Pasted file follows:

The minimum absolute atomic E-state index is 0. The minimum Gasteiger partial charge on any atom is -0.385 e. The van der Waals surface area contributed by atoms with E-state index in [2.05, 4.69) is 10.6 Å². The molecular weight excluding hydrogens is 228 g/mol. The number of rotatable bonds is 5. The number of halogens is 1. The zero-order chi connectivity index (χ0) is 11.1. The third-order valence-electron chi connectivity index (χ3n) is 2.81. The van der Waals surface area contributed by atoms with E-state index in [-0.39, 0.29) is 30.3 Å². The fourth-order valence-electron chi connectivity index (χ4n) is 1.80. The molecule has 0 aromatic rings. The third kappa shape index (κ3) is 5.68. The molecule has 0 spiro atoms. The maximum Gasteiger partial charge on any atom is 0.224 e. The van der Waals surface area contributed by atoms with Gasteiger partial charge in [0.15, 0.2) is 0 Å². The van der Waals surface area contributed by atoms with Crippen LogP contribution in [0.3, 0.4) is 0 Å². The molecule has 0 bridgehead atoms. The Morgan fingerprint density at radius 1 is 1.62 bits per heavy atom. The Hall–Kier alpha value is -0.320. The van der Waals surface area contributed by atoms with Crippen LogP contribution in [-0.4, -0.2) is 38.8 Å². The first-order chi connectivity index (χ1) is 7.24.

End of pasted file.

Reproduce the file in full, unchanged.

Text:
The minimum absolute atomic E-state index is 0. The minimum Gasteiger partial charge on any atom is -0.385 e. The van der Waals surface area contributed by atoms with E-state index in [2.05, 4.69) is 10.6 Å². The molecular weight excluding hydrogens is 228 g/mol. The number of rotatable bonds is 5. The number of halogens is 1. The zero-order chi connectivity index (χ0) is 11.1. The third-order valence-electron chi connectivity index (χ3n) is 2.81. The van der Waals surface area contributed by atoms with E-state index in [-0.39, 0.29) is 30.3 Å². The fourth-order valence-electron chi connectivity index (χ4n) is 1.80. The molecule has 0 aromatic rings. The third kappa shape index (κ3) is 5.68. The molecule has 0 spiro atoms. The maximum Gasteiger partial charge on any atom is 0.224 e. The van der Waals surface area contributed by atoms with Gasteiger partial charge in [0.15, 0.2) is 0 Å². The van der Waals surface area contributed by atoms with Crippen LogP contribution in [0.3, 0.4) is 0 Å². The molecule has 0 bridgehead atoms. The Morgan fingerprint density at radius 1 is 1.62 bits per heavy atom. The Hall–Kier alpha value is -0.320. The van der Waals surface area contributed by atoms with Crippen LogP contribution in [-0.4, -0.2) is 38.8 Å². The first-order chi connectivity index (χ1) is 7.24.